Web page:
Thyme Gilcrest enjoys Ritalin. It gives her the edge she needs to do well at school and keep up with the smart kids (not quite enough to BE one, but enough to come close). The problem is that she doesn't have a prescription for it, and she starts to trade others with the drugs she can get for the drugs she wants. Before she knows it, she's dealing.
Lynn does a great job of pointing out the hypocrisy of an adult society where adults medicate themselves freely and easily, and become so unaware of their surroundings that they don't recognize the way it destroys their lives and the lives of their children. The novel can get high marks for avoiding the easy sermons and cliche events that a more moralistic writer would choose. Instead, this is a pretty taut story.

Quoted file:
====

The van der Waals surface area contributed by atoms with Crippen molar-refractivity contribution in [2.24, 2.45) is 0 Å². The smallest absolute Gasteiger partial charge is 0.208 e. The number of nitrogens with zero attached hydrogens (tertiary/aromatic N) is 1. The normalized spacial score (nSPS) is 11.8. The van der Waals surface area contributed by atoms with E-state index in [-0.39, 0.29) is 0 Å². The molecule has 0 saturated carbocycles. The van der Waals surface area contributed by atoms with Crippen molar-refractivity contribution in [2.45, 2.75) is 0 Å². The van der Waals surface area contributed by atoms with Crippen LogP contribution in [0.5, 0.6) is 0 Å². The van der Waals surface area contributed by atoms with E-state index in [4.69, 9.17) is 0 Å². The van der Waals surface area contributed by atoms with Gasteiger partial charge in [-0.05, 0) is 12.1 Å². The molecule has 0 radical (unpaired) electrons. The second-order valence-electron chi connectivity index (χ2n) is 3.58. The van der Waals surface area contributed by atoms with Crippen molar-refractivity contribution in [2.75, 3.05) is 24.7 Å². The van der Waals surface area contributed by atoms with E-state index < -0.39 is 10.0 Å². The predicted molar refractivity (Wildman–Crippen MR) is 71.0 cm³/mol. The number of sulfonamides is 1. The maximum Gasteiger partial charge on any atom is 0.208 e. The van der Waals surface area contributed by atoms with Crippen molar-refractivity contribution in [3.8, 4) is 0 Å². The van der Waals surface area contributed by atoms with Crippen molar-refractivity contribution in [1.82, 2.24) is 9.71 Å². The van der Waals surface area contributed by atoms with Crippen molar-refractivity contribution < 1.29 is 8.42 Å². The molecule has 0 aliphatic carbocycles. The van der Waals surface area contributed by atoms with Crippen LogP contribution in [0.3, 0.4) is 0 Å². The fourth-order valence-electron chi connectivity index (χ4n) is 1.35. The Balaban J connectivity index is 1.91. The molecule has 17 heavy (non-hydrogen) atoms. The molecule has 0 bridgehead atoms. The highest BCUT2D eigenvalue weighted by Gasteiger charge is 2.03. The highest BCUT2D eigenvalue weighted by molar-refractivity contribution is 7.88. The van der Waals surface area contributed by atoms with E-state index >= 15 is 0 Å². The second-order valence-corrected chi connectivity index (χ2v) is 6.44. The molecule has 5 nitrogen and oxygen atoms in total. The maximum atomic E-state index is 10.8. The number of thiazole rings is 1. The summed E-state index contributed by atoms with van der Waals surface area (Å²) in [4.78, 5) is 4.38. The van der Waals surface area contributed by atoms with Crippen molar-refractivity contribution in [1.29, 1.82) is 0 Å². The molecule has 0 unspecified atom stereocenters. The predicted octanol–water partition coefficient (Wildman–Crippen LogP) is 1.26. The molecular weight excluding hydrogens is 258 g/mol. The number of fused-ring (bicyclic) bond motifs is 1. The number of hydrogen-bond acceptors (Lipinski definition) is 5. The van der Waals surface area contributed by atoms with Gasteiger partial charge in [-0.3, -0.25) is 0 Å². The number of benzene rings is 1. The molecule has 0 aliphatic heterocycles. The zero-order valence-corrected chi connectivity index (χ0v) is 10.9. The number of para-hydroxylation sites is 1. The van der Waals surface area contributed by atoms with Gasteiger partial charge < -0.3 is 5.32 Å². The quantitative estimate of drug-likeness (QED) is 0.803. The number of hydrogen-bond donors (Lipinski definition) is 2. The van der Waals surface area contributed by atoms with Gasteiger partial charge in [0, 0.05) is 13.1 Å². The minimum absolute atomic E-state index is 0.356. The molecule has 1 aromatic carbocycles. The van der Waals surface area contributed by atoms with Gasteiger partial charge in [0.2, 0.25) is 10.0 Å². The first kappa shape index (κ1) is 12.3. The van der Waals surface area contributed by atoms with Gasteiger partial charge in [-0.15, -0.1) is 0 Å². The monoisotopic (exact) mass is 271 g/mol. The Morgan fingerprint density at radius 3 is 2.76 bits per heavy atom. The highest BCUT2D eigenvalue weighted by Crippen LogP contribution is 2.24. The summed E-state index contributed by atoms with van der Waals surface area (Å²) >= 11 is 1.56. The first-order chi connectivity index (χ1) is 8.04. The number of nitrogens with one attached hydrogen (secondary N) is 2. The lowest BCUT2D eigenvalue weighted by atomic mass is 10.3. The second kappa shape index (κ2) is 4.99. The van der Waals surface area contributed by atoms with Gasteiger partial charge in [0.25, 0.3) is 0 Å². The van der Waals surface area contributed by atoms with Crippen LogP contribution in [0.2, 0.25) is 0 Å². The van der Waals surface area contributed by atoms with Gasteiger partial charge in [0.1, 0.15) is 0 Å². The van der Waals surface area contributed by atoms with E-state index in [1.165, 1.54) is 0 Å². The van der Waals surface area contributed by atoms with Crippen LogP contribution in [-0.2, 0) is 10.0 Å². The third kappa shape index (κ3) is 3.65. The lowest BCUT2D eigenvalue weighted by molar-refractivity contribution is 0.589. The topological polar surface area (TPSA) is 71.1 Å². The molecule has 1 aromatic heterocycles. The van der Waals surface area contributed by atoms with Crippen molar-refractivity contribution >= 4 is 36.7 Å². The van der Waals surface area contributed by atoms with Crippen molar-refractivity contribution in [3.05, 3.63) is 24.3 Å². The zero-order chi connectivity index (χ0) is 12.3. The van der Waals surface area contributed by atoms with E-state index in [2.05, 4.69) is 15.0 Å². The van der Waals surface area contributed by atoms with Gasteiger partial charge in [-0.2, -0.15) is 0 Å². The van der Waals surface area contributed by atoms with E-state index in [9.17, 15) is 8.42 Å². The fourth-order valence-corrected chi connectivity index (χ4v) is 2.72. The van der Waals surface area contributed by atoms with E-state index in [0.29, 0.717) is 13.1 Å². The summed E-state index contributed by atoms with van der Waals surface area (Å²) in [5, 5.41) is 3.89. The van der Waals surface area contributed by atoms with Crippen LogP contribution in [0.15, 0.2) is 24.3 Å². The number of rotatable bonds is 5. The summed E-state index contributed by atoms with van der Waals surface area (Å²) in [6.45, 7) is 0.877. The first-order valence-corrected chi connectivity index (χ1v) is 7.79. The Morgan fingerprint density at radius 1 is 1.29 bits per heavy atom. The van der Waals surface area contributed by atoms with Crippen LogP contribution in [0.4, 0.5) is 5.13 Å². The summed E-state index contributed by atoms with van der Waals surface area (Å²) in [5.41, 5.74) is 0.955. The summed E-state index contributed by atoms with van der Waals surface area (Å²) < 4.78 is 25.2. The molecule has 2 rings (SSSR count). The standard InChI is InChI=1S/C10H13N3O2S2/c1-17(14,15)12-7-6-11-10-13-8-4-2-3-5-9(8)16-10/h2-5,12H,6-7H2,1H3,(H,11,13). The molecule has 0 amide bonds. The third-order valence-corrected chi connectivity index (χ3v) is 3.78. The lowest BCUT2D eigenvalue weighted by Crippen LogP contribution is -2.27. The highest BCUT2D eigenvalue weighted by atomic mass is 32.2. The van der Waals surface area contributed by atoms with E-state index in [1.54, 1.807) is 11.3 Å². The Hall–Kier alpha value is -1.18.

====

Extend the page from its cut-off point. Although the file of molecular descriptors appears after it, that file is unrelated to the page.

What isn't so good about the book is all of the topical references. This book is packed full of very contemporary cultural references which will ensure that the book has a shelf life of no more than five years. In general, YA writers avoid this, and they should.
The subject matter had more than a passing interest to me, as I dabbled in a bit of prescription drug swapping when I was in high school (trading Valium for Darvoset and their ilk). We didn't quite have as many fun drugs to choose from or as much readily available anti-depressents and uppers, but I could very much relate to the rather exhaulted place of "legal" drugs (and its higher ground than acid and hash). This is a story that will give parents the willies, but it has a ring of truth to it.